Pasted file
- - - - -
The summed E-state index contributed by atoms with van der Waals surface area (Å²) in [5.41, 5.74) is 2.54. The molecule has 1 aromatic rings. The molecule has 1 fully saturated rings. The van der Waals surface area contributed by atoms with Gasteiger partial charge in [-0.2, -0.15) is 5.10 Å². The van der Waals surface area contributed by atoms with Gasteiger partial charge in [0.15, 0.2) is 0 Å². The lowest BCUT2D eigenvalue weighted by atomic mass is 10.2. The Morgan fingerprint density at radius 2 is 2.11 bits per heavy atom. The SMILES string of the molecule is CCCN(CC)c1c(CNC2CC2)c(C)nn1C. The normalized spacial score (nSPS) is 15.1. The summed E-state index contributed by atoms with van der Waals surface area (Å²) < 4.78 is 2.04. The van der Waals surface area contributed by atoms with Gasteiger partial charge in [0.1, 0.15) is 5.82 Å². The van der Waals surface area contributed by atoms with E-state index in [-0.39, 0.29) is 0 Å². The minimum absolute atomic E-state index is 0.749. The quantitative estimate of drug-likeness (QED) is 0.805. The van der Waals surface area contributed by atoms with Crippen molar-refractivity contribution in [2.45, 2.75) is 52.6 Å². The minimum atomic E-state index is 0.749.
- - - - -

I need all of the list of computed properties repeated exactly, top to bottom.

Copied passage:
The summed E-state index contributed by atoms with van der Waals surface area (Å²) in [5.41, 5.74) is 2.54. The molecule has 1 aromatic rings. The molecule has 1 fully saturated rings. The van der Waals surface area contributed by atoms with Gasteiger partial charge in [-0.2, -0.15) is 5.10 Å². The van der Waals surface area contributed by atoms with Gasteiger partial charge in [0.15, 0.2) is 0 Å². The lowest BCUT2D eigenvalue weighted by atomic mass is 10.2. The Morgan fingerprint density at radius 2 is 2.11 bits per heavy atom. The SMILES string of the molecule is CCCN(CC)c1c(CNC2CC2)c(C)nn1C. The normalized spacial score (nSPS) is 15.1. The summed E-state index contributed by atoms with van der Waals surface area (Å²) < 4.78 is 2.04. The van der Waals surface area contributed by atoms with Gasteiger partial charge in [0.1, 0.15) is 5.82 Å². The van der Waals surface area contributed by atoms with E-state index in [-0.39, 0.29) is 0 Å². The minimum absolute atomic E-state index is 0.749. The quantitative estimate of drug-likeness (QED) is 0.805. The van der Waals surface area contributed by atoms with Crippen molar-refractivity contribution in [2.45, 2.75) is 52.6 Å². The minimum atomic E-state index is 0.749.